Opponents claim that fee increments would negatively affect students from the middleclass families. The increased fees would hurt families that are perceived to be at the middleclass level in the UK. This is because the rich students would find it easier to pay the amounts assisted by their wealthy parents. In addition, poor students would be shielded by the funds provides by the rich students. McNay (2006, P 100) intimates that students from middleclass families with average incomes would find it difficult t raise the required fees because of the lack of shielding effects. This could lead to some of them dropping out of school because of the inability to raise the fees required in the institutions. They would not be in a position, to access better living standards because of the high amounts of fees required to keep them in schools. This will see families in the middleclass being pushed into poverty. There would be increased imbalance in the access to quality education as most middleclass students opt to drop out and seek education at institutions that charge lesser fees. Increased fees would mean suffering among the middleclass hence not desirable. It leads to increased levels of poverty in the UK.
The increased fees would compromise quality standards in education. The quality of the education offered by higher institutions would likely go down because of the increased focus on the fees. They would be keener on raising high amounts of money from students instead of providing education. According to Brown (2004, P 120) students would only be allowed to attend classes after payment of the required amounts. This means that students who fail to comply with the fees requirements would always be sent out of class until they complete the amounts outstanding. Educational institutions would gradually transform into financial institutions aimed at generating income instead of encouraging educational promotion. Increased fees would also lead to rise of class in educational institutions, as students who are unable to raise the required fees are intimidated making them unable to concentrate. This means that they would not be able to deliver their best in academics. They would be forced to deal with intimidating elements instead of concentrating on schoolwork. In addition, educational institutions would accommodate individuals according to their financial abilities and not academic abilities. This would compromise the standards of education as the brighter students without the ability to fund their education are segregated. Increased fees are thus undesirable because it would lead to a decline in UK’s educational standards.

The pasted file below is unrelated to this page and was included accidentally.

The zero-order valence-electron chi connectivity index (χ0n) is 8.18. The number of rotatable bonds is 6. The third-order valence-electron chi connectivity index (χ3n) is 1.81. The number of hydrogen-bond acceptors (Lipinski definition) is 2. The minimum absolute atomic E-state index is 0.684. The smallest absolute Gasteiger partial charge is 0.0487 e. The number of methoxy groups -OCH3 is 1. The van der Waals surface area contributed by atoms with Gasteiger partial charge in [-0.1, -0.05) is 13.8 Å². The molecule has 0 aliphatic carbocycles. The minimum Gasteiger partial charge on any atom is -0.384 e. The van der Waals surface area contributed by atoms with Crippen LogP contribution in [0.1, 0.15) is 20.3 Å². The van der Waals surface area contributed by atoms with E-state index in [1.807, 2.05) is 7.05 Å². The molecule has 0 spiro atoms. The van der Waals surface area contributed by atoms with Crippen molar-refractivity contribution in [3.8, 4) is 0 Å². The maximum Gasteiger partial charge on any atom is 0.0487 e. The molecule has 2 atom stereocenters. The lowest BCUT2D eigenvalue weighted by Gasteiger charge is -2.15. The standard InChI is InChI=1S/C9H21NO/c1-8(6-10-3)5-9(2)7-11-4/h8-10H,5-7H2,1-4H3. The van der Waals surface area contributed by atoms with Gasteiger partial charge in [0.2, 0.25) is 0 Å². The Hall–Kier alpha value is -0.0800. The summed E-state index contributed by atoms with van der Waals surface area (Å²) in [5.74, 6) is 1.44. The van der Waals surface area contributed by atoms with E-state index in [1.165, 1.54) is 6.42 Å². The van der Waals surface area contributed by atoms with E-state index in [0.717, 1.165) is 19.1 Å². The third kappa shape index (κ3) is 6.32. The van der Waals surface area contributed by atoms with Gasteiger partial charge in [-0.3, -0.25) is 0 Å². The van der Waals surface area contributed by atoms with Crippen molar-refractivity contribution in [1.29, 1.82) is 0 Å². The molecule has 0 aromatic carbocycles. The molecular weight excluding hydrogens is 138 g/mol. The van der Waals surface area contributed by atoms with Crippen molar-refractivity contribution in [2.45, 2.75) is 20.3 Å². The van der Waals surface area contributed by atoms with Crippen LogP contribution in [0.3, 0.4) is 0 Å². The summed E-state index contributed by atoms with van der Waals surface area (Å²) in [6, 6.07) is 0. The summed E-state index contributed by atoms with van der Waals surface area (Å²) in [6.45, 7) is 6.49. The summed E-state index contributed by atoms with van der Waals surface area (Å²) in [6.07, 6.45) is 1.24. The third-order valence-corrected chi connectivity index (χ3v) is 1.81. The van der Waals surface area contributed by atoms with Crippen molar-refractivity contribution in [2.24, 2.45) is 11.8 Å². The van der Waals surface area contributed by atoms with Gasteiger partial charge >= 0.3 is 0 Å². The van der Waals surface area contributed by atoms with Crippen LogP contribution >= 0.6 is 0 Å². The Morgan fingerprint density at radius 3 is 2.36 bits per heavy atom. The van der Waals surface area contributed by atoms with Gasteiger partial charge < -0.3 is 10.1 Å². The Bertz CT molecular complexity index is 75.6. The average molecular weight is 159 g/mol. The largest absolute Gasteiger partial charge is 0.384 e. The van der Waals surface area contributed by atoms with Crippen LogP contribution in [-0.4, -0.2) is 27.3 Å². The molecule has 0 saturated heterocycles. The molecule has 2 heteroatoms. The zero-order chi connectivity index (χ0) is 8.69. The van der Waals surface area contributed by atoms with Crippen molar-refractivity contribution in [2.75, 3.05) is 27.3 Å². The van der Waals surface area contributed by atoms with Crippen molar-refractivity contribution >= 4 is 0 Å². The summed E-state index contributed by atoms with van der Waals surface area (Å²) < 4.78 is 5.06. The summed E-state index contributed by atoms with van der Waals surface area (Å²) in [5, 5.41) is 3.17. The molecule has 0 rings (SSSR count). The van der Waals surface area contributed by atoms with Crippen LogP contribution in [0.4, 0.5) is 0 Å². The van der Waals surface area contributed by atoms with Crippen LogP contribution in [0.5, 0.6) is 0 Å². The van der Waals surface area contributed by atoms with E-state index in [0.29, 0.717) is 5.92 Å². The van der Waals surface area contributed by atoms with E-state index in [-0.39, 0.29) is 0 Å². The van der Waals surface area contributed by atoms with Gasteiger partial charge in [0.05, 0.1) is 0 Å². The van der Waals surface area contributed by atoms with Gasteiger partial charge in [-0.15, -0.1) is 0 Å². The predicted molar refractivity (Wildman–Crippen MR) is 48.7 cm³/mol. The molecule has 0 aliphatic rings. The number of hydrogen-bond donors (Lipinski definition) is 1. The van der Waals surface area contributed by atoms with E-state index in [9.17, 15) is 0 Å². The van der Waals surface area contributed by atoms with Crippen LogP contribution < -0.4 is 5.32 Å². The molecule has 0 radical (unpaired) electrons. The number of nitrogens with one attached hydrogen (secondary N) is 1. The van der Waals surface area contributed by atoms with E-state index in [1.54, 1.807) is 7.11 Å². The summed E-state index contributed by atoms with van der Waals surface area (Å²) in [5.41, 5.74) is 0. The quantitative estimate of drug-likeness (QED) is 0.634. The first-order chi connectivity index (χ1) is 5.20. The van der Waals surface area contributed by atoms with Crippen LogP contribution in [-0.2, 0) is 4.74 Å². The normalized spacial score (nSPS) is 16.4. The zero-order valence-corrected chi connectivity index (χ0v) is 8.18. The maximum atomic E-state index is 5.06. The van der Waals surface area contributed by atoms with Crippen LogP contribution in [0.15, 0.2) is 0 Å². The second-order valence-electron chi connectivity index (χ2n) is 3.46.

The fee increment would have various effects on the economy. For instance, it would lead to a rise in the level of poverty. With the increased fees, middleclass parents would have to spend more on educating their children hence running out of resources. Johnes & Johnes (2004, P 200) assert that the economy would be retarded by their reduced contribution in its growth. The overall effect of the decline in middleclass individuals would be poor living conditions in the economy. On the positive side, the economy would be boosted as the poor students’ access education courtesy of richer students. It is likely to lead to a better economy as illiteracy is eliminated. This means more individuals would be able to contribute to economic growth after being employed.
In conclusion, an increase in higher education fees came into place after the government passed a proposal on amending higher education fees. The increment led to the emergence of views both in support and against the move to increase higher education fees. Those in support for the increase claim that it would help poor students’ access education because richer students cover them. In addition, they hold that it would lead to a reduction in taxes because taxpayers would be charged a lesser amount to contribute towards education. They assert that the increment would lead to increased investments by the institutions. This will ensure that UK institutions rank among the world’s best. Those against the increment assert that middleclass parents would be negatively affected, as they would be required to spend more. There is nobody to cover them. This would lead to increased levels of poverty. Increments would compromise the education standards in the UK as the focus shifts towards money instead of education. The overall effects of this are that there could be increased poverty in the economy as middleclass parents grapple to provide for their children.